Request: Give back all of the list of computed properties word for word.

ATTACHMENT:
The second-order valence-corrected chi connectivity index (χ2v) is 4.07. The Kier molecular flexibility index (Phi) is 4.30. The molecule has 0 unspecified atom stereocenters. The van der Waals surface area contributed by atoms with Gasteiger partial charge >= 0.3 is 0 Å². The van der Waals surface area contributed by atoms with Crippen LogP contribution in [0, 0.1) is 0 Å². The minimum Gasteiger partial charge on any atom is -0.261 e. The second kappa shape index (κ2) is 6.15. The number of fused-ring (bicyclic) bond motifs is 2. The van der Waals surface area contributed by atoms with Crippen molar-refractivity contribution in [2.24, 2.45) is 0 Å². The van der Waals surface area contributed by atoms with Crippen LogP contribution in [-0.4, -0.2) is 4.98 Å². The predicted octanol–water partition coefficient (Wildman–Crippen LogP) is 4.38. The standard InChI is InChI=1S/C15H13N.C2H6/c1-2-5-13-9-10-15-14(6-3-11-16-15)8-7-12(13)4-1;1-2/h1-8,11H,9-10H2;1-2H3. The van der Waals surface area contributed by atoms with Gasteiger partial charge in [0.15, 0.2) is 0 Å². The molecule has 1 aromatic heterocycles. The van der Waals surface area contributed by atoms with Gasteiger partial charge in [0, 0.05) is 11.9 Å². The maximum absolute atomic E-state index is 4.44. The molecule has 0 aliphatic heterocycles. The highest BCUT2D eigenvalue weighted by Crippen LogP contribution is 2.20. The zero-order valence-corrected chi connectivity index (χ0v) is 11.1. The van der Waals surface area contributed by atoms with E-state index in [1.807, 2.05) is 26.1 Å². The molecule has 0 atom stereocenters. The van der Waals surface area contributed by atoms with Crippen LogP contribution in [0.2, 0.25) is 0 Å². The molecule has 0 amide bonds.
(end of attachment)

The second-order valence-corrected chi connectivity index (χ2v) is 4.07. The Kier molecular flexibility index (Phi) is 4.30. The molecule has 0 unspecified atom stereocenters. The van der Waals surface area contributed by atoms with Gasteiger partial charge >= 0.3 is 0 Å². The van der Waals surface area contributed by atoms with Crippen LogP contribution in [0, 0.1) is 0 Å². The minimum Gasteiger partial charge on any atom is -0.261 e. The second kappa shape index (κ2) is 6.15. The number of fused-ring (bicyclic) bond motifs is 2. The van der Waals surface area contributed by atoms with Crippen molar-refractivity contribution in [2.24, 2.45) is 0 Å². The van der Waals surface area contributed by atoms with Crippen LogP contribution in [-0.4, -0.2) is 4.98 Å². The predicted octanol–water partition coefficient (Wildman–Crippen LogP) is 4.38. The standard InChI is InChI=1S/C15H13N.C2H6/c1-2-5-13-9-10-15-14(6-3-11-16-15)8-7-12(13)4-1;1-2/h1-8,11H,9-10H2;1-2H3. The van der Waals surface area contributed by atoms with Gasteiger partial charge in [0.15, 0.2) is 0 Å². The molecule has 1 aromatic heterocycles. The van der Waals surface area contributed by atoms with Gasteiger partial charge in [0, 0.05) is 11.9 Å². The maximum absolute atomic E-state index is 4.44. The molecule has 0 aliphatic heterocycles. The highest BCUT2D eigenvalue weighted by Crippen LogP contribution is 2.20. The zero-order valence-corrected chi connectivity index (χ0v) is 11.1. The van der Waals surface area contributed by atoms with E-state index in [1.807, 2.05) is 26.1 Å². The molecule has 0 atom stereocenters. The van der Waals surface area contributed by atoms with Crippen LogP contribution in [0.2, 0.25) is 0 Å². The molecule has 0 amide bonds.